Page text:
Pathophysiology: Mesothelioma is a cancer which affects the membrane lining of the lungs and abdomen. It is most commonly caused by exposure to asbestos. The most common anatomical site for mesothelioma is the pleura (the outer lining of the lungs and internal chest wall), but it can also arise in the peritoneum (the lining of the abdominal cavity), the pericardium (the sac that surrounds the heart), or the tunica vaginalis (a sac that surrounds the testis). Once fibers cause biological damage, the stage is set for the decades-long latency period for the development of malignant mesothelioma.
Signs & Symptoms: Mesothelioma signs may not appear until 20 to 50 years (or more) after exposure to asbestos. The most common symptoms of peritoneal mesothelioma are abdominal swelling and pain due to ascites (a buildup of fluid in the abdominal cavity). Other features may include weight loss, fever, night sweats, poor appetite, vomiting, constipation, and umbilical hernia. If the cancer has spread beyond the mesothelium to other parts of the body, symptoms may include pain, trouble swallowing, or swelling of the neck or face.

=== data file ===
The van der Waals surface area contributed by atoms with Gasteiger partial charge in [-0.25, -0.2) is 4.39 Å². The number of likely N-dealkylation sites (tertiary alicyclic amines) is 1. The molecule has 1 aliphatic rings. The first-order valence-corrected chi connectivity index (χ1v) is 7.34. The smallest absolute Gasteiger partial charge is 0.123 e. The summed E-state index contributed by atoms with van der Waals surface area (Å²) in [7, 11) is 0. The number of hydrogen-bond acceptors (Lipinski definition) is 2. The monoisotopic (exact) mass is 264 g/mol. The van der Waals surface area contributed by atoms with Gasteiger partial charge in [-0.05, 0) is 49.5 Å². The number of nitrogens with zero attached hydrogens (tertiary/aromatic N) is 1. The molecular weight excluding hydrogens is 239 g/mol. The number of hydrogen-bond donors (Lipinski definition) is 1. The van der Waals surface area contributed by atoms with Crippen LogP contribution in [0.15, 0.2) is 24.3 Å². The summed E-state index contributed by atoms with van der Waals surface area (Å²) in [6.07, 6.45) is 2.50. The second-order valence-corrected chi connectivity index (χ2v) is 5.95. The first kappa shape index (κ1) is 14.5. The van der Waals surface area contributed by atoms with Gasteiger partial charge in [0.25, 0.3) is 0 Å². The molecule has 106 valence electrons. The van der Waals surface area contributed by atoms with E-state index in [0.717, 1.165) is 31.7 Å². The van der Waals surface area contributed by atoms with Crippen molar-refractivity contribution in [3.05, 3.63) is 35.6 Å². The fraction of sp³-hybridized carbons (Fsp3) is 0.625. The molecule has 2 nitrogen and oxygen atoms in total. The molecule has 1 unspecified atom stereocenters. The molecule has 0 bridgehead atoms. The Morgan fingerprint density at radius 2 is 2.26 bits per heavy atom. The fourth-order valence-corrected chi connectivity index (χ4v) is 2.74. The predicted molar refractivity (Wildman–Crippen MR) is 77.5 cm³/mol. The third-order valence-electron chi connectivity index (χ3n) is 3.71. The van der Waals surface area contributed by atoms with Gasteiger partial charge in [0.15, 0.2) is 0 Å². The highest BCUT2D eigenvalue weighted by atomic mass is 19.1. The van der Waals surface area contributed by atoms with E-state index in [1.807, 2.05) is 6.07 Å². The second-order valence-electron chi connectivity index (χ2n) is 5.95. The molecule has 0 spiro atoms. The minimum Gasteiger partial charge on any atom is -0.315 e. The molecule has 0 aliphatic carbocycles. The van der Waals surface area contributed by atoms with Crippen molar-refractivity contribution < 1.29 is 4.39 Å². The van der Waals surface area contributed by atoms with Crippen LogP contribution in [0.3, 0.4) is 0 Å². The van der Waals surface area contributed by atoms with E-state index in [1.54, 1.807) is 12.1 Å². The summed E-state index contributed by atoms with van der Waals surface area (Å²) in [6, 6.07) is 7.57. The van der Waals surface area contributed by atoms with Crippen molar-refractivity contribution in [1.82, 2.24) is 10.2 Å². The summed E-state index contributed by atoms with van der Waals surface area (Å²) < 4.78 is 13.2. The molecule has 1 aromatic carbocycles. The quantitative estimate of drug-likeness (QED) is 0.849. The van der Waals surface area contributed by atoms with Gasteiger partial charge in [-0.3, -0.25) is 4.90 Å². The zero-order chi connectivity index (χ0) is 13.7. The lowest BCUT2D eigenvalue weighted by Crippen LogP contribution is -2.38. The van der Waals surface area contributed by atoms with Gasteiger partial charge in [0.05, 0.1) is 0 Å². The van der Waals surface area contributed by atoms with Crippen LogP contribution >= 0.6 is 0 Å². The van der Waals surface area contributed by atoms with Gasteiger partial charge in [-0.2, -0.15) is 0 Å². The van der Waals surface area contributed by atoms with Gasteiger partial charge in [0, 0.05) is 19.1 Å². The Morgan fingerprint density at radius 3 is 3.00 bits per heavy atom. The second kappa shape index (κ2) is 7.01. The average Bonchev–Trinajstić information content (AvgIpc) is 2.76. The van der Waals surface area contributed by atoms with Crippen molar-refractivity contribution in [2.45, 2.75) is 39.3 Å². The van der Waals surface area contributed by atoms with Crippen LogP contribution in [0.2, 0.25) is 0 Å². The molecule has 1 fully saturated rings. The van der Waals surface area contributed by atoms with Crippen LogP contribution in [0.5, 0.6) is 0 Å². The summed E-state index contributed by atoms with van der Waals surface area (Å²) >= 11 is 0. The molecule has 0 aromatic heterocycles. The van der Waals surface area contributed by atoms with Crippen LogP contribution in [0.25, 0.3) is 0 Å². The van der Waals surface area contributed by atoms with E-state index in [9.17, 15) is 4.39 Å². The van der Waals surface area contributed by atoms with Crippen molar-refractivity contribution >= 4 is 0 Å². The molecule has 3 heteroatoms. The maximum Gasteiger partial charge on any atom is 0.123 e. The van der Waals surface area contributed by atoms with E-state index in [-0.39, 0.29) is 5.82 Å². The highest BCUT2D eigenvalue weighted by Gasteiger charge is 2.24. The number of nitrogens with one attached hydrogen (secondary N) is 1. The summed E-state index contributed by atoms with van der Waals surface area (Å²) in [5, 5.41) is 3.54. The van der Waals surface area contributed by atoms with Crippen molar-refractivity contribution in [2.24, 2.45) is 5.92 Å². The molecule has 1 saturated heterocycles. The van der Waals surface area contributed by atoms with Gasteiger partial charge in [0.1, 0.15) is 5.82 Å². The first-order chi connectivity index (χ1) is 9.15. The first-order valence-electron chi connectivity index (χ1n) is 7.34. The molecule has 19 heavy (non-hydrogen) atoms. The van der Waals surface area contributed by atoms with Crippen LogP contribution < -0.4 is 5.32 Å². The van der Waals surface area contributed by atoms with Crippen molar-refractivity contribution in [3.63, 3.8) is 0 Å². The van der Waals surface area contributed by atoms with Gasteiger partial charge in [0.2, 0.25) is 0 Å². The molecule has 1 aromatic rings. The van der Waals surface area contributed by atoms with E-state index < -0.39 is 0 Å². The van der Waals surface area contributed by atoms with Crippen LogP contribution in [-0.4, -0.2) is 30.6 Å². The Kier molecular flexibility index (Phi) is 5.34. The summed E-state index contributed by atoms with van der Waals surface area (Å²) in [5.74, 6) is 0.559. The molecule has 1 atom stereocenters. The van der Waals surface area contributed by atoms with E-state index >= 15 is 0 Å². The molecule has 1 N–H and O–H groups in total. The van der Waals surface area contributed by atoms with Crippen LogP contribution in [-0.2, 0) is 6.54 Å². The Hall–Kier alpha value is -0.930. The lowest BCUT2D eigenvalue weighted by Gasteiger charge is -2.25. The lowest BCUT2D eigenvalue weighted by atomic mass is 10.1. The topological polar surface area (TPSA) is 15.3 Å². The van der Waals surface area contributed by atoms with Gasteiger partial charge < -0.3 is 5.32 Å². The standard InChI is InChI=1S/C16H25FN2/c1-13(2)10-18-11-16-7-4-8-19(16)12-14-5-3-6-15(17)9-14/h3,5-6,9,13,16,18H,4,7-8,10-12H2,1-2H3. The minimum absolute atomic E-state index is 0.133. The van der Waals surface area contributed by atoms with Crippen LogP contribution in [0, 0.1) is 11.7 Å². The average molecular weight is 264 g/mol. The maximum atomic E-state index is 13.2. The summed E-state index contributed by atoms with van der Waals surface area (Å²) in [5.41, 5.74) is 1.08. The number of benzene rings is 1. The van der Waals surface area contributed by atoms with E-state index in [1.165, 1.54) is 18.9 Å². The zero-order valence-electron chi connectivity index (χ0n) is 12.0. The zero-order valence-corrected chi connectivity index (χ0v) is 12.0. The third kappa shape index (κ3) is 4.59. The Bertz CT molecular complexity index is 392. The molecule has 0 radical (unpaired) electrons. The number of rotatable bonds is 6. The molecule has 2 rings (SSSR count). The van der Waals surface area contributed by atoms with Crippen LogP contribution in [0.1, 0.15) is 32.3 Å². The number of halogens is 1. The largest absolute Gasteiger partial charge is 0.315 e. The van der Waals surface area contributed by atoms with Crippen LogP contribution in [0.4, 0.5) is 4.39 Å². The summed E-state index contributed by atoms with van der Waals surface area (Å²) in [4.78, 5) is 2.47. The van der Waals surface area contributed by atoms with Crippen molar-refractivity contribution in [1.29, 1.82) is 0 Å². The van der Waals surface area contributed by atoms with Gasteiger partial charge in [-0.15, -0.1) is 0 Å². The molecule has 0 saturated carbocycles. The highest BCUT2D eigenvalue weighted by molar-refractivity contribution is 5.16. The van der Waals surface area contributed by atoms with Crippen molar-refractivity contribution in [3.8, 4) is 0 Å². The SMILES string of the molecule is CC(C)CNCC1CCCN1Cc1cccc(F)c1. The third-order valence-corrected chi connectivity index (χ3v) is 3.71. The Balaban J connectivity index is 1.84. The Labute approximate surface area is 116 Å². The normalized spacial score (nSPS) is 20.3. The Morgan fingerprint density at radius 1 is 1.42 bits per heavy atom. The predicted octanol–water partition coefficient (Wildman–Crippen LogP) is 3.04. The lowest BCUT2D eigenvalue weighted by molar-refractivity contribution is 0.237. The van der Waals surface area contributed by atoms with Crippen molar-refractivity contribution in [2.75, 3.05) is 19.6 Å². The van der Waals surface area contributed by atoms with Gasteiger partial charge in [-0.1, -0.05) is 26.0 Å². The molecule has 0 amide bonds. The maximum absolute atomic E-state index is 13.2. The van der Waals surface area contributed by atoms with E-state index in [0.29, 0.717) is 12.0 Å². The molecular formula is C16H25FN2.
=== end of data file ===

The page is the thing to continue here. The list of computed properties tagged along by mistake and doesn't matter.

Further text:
Statistics: From 1989 to 1998, a total of 1647 pleural cancer related deaths were registered in Spain. Cases were registered in only 601 towns and cities. The majority of towns without cases had fewer than 3500 inhabitants. Using these data, an acceptable computation time, and conventional computers, we were able to compile and ascertain the posterior distribution of relative risk on the basis of a single spatial model that included all of Spain’s 8077 towns and cities and the 47 916 adjacencies existing between them. Convergence of the estimators was achieved before 100 000 iterations.